By Robert M Cutler
MONTREAL - Figures given in the recent confirmation by British auditors Gaffney Cline that Turkmenistan's South Yolotan gas field is the world's second-largest may themselves underestimate the scale of the field. The auditing firm had estimated in 2008 that South Yolotan contained between 4 and 14 trillion cubic meters (Tcm) with the most likely estimate being 6 Tcm.
Sources in Turkmenistan have lately claimed that the actual high-range figure could be as much as 21 Tcm. This would represent one-tenth of all known gas reserves worldwide, exceeded in quantity only by an offshore field split between Qatar and Iran.
Turkmenistan President Gurbanguly Berdimuhamedow recently noted that developing South Yolotan would require significant foreign investment, but to date China is the only foreign country that has received concessions for onshore fields in the country.
In November 2009, Turkmenistan and China signed a US$4 billion loan agreement to develop the field that would be repaid by gas exports to China. The agreement that the national firm Turkmengaz signed in December 2009 with China to develop the field also had development partners from South Korea and Dubai.
The Chinese partners, State Development Bank and Petrochina, have recently signed another preferential loan agreement with Turkmengaz, likely for a similar amount. Operational wells should be drilled in South Yolotan by the end of next year and plants will be built to take sulfur out of the gas before sending it to China's coast through Uzbekistan, Kazakhstan, and Xinjiang. (See Gas pipeline gigantism, Asia Times Online, July 15, 2008.)
Berdimuhamedow disclosed last month that work on the domestic East-West Pipeline (EWP) across the country's southern regions is being accelerated, although he did not give a date for its expected completion. Work on the project started in mid-2010 and was originally planned to conclude in mid-2015.
This is significant because the EWP is perfectly situated to take gas from South Yolotan to the country's coast for entry into an undersea Trans-Caspian Gas Pipeline (TCGP), making landfall in Azerbaijan for subsequent transshipment to Europe via the projected 4,040 kilometer, 31 billion cubic meters per year (bcm/y) Nabucco pipeline.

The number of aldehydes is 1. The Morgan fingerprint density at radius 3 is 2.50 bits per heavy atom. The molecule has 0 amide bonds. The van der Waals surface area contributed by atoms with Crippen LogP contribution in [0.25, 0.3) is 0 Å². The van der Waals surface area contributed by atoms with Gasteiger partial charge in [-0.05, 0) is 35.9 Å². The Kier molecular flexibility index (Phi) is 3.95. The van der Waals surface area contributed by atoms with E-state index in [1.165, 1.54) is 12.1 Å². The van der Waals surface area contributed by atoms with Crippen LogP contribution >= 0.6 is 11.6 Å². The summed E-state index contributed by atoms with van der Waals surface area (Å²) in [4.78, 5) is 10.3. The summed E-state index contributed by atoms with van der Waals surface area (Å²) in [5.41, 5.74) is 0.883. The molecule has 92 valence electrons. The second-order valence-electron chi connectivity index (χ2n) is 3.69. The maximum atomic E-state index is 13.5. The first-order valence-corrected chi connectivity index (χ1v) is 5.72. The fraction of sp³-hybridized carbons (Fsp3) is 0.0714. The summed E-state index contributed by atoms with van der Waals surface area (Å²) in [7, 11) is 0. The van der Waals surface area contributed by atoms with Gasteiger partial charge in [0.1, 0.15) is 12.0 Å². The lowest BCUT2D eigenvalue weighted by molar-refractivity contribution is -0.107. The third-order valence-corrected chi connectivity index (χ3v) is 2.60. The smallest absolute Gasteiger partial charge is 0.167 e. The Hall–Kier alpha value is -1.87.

According to Wolfgang Sporrer, regional manager for one of the companies participating in Nabucco, recent delays in reaching an agreement with Azerbaijan over Nabucco are due to the need to synchronize the project's implementation with the timing of gas production start-up in "potential supply countries". Turkmenistan is working with Azerbaijan to create the conditions for making it possible to implement a TCGP project. The current TCGP plan involves a 30 bcm/y capacity pipeline.
In Iraq, Austria's OMV has identified gas from the area around Kirkuk in the north also as a potential supply base for Nabucco. Nonetheless on Wednesday this week, at a signing ceremony in Turkey, Project Support Agreements will be made official between the responsible ministries of the five transit countries (Austria, Bulgaria, Hungary, Romania, and Turkey) and the Nabucco participant companies (OMV, Bulgaria's old Bulgargaz under a new name, Germany's RWE, Hungary's MOL, Romania's Transgaz, and Turkey's Botas).
These agreements will complete the international-legal framework necessary for project implementation, on the basis of the transit regime and other elements outlined in the Nabucco Intergovernmental Agreement signed in July 2009. The new documents repeat multilateral government support for the project at a time when those doubting its eventual completion have become more vocal, although there is also a domestic Turkish angle since the ceremony is taking place in the constituency of the country's energy minister just four days before the general elections in the country....
Berdimuhamedow has also underlined his country's continuing interest in the 33 bcm/y Turkmenistan-Afghanistan-Pakistan-India (TAPI) gas pipeline project, which will be sourced not from the South Yolotan deposit but rather from Douletabad. The country does, however, plan to build a connector between the two gas deposits that will enable switching between them.
It was thought that supply and contact negotiations for TAPI would be completed in the first half of this year, but price disagreements with India have prevented that. There is still a long road beyond that, in as much as the various consortia have yet to be established. Many foreign companies have expressed an interest but things have not gotten much further than the Asian Development Bank's detailed feasibility studies. Russia has been discussing with India the possibility of Gazprom's participation in the project.